Viacom gambles with gay channel
Published: Friday, July 1, 2005 at 6:01 a.m.
Last Modified: Thursday, June 30, 2005 at 11:13 p.m.
Any company that broadcasts such shows as "Jackass" and "Beavis and Butthead" can't get overly worried about controversy. But Viacom - the corporate giant behind CBS, MTV, Nickelodeon and numerous other networks and media properties - might be taking its biggest TV programming gamble yet with Logo, the long-awaited gay cable channel.
On Thursday, the media giant rolled out the network in roughly 10 million U.S. homes, becoming the first widely available, advertiser-supported channel for the community known by the acronym LGBT - lesbian, gay, bisexual and transgender.
Brian Graden, the MTV programming whiz hired to oversee Logo, envisions the network eventually becoming a "lifestyle brand" as essential (and inescapable) for gay people as MTV is for teenagers or Nickelodeon is for preschoolers.
"That's the hope," Graden - perhaps best known for backing such water-cooler fare as MTV's "The Osbournes" - said in a phone interview, adding that a major Internet and radio presence for Logo is likely down the road. "Our philosophy is, in an age of 400 channels, you better 'super serve'" the target audience.
Some analysts believe Viacom stands a good chance of success, especially given its track record at MTV, VH1 and other networks. Many marketers say up to 7 percent of American adults identify themselves as gay, lesbian or bisexual, making a potentially huge audience for a cable network.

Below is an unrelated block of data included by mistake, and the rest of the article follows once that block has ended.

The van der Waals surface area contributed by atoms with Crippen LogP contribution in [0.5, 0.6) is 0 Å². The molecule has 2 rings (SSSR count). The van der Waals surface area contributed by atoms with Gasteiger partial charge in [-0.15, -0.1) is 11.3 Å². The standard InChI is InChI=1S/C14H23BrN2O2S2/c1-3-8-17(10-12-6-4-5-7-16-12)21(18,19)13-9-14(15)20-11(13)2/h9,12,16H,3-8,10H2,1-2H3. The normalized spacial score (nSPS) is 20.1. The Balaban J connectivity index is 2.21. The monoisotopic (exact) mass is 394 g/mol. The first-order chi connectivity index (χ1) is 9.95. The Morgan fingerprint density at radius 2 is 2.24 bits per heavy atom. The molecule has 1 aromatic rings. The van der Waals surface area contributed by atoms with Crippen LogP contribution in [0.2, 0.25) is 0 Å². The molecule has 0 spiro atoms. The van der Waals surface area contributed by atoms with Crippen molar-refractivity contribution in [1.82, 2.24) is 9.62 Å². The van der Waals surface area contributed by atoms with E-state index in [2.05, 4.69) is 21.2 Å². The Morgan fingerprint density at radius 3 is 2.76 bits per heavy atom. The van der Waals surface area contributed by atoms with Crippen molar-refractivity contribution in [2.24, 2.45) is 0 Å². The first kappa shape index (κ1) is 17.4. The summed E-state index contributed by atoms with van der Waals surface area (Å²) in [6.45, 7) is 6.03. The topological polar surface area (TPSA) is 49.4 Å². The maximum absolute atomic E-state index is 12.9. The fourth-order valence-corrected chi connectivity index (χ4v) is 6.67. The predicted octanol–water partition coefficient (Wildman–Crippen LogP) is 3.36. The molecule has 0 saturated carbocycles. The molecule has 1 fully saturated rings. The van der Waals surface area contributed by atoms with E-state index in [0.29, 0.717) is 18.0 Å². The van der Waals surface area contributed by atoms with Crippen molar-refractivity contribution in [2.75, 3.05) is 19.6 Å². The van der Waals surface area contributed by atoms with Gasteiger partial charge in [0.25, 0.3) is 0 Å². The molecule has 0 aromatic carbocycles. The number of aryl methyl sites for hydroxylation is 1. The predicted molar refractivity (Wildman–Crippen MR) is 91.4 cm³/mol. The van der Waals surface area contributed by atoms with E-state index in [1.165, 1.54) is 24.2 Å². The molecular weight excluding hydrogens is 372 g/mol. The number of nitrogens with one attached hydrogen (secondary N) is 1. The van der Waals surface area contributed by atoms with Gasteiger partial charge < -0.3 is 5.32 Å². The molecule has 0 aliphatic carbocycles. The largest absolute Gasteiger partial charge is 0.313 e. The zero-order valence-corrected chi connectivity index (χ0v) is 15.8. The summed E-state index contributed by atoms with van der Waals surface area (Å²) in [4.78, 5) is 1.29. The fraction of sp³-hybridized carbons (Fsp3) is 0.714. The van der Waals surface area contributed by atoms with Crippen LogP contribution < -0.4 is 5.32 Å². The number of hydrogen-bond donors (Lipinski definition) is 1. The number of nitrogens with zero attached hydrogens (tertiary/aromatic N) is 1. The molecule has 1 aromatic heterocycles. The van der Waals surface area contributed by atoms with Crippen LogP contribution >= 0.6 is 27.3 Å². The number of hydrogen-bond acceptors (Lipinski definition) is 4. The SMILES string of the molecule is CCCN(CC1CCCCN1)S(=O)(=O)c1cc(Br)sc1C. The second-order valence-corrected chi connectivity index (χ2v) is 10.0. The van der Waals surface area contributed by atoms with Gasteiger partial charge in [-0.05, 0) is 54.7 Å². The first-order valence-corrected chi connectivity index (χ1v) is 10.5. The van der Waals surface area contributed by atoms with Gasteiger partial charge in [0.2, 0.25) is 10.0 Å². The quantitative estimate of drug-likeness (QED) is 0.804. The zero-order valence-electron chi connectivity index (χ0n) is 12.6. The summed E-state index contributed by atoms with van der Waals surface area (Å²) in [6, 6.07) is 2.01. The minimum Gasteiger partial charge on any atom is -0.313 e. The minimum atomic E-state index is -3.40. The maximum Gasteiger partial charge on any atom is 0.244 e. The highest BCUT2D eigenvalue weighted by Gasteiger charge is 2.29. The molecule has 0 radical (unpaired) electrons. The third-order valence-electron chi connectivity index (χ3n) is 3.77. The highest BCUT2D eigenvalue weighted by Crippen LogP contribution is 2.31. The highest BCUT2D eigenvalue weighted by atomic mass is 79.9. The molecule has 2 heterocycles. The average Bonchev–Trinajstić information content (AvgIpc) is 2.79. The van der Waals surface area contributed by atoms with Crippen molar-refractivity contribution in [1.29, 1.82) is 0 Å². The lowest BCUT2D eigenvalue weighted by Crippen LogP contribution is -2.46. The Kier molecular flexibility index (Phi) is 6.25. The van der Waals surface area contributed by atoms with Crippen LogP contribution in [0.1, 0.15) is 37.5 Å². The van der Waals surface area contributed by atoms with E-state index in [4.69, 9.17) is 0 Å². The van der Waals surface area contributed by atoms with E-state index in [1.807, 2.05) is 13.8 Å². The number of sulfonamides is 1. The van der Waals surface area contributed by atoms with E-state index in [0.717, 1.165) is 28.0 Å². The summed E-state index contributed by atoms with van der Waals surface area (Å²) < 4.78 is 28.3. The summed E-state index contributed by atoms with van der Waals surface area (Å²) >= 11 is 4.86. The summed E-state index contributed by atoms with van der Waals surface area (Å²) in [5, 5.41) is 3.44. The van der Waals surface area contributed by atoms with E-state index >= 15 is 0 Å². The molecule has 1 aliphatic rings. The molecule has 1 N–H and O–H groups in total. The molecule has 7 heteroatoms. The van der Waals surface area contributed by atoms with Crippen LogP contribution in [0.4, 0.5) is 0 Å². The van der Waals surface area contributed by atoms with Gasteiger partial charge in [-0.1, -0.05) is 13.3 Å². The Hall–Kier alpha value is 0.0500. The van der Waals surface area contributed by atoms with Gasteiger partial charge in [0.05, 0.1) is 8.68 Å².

"They've got a clear target market that is receptive to a dedicated channel," says Jack Myers, a TV industry forecaster and editor of www.mediavillage.com, who estimates that Viacom will spend at least $70 million to launch the channel (an MTV Networks spokesman declined to comment on the figure).
Early advertisers include online travel service Orbitz and car maker Subaru.
Still, Logo faces one stumbling block most start-ups never have to contend with: To some, its very existence might prove offensive.
"Logo needs to become synonymous with the gay lifestyle, just as MTV has become synonymous with the music lifestyle," Myers says. But "they're launching the network in the face of a governmental and regulatory environment which is anti-gay."
In fact, since Viacom announced plans for the network, which was originally scheduled to launch in February, conservative politicians have intensified their focus on measures vehemently opposed by many gay rights groups, most notably a constitutional amendment, supported by President Bush and others, that would ban gay marriage.
Many marketers say up to 7 percent of American adults identify themselves as gay, lesbian or bisexual, making a potentially huge audience for a cable network.
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